Bariatric Surgery No Guarantee Against Worsening Diabetic Retinopathy

By Reuters Staff

August 07, 2017

NEW YORK (Reuters Health) – Bariatric surgery does not prevent progression of diabetic retinopathy (DR), according to findings from a new observational study.

“All diabetic patients should attend regular DR screening post bariatric surgery to allow early detection of potentially sight-threatening changes, particularly among those with identifiable risk factors,” Dr. Yunzi Chen of Sunderland Eye Infirmary in Sunderland, UK, and colleagues state in their report, published in Eye, online July 21.

Bariatric surgery leads to better glycemic control for patients with type 2 diabetes, with 80% achieving remission within two years, Dr. Chen and colleagues note. But studies of the effect of weight-loss surgery in microvascular complications such as DR have had mixed results.

“As observed during intensification of diabetes management in pregnancy, initiation of insulin pumps, and after pancreatic transplantation, rapid improvement in glycemic control may cause a paradoxical worsening in DR,” they add.

In an observational retrospective study, the researchers analyzed data from 102 patients with type 2 diabetes who had undergone bariatric surgery at one specialist bariatric unit between 2009 and 2015. Before surgery, 68% did not have DR, while 30% had background retinopathy, 1% pre-proliferative retinopathy, and 1% proliferative retinopathy.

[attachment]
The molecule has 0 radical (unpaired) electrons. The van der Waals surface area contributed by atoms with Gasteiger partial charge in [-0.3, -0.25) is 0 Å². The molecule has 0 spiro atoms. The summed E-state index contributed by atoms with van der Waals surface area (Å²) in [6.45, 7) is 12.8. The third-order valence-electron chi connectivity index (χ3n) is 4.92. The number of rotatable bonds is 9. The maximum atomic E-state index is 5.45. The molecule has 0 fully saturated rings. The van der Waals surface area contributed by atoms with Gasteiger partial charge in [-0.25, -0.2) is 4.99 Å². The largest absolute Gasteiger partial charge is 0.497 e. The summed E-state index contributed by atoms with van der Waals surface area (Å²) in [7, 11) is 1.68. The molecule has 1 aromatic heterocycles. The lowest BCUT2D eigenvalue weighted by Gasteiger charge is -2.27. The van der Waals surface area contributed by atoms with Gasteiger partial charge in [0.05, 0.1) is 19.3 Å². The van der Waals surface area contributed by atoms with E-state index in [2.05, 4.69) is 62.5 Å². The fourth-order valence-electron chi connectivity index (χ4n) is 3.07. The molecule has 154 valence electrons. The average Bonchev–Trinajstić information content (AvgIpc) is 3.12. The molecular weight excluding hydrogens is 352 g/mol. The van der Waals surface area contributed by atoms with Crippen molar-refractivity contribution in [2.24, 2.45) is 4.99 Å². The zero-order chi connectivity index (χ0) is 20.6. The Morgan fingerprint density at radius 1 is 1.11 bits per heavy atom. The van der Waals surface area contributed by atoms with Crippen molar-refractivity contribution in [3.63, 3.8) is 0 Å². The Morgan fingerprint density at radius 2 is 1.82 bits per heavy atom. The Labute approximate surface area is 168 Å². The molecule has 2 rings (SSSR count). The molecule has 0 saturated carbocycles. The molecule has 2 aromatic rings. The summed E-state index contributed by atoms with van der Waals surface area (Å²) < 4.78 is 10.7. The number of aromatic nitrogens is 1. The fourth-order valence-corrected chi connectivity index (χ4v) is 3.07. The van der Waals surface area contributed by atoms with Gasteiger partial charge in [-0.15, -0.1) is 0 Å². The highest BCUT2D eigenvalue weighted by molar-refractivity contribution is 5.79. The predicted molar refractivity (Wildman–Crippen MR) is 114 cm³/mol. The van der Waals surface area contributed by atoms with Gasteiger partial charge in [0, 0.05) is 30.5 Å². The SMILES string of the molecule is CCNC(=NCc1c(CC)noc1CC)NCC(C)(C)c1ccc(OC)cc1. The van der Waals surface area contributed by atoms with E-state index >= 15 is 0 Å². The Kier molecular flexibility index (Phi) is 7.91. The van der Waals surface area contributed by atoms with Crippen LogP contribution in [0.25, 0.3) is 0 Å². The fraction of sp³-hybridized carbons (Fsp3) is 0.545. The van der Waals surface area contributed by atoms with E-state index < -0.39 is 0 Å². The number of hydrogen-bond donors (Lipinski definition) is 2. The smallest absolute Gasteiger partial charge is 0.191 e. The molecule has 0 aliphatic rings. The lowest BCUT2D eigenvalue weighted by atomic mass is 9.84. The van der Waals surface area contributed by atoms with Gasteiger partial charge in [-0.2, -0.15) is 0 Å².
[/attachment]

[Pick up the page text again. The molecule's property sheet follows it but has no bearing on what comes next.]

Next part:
At the first visit after surgery, 19% of patients had new-onset DR, 70% were stable, and 11% had improved. Proportions remained similar during each subsequent postoperative visit.

Risk factors for worsening DR included having retinopathy before surgery and a higher preoperative HbA1c level (odds ratio, 1.07, for every 1-mmol/mol increase above 53 mmol/mol). Risk was also higher with younger age (OR, 0.93, for each 1-year age increase) and male sex. A smaller percentage change in HbA1c level after surgery also was associated with an increased risk of DR worsening after the first postoperative visit.

“Bariatric surgery does not guarantee improvement or prevention of DR, despite improved HbA1c in 86% of our patients and 42% achieving normalized HbA1c,” the authors write. They note that awareness of the need to screen patients for DR progression after bariatric surgery is limited; indeed, two patients in their cohort were discharged from the DR screening service after surgery.

“Our results support the current UK NHS diabetic eye screening program recommendations that all patients should be screened annually if there has ever been a definite diagnosis of diabetes,” they conclude, “even if they are in remission due to an intervention such as bariatric surgery.”

Dr. Chen was not available for an interview by press time.

SOURCE: http://go.nature.com/2u445Y1

Eye 2017.

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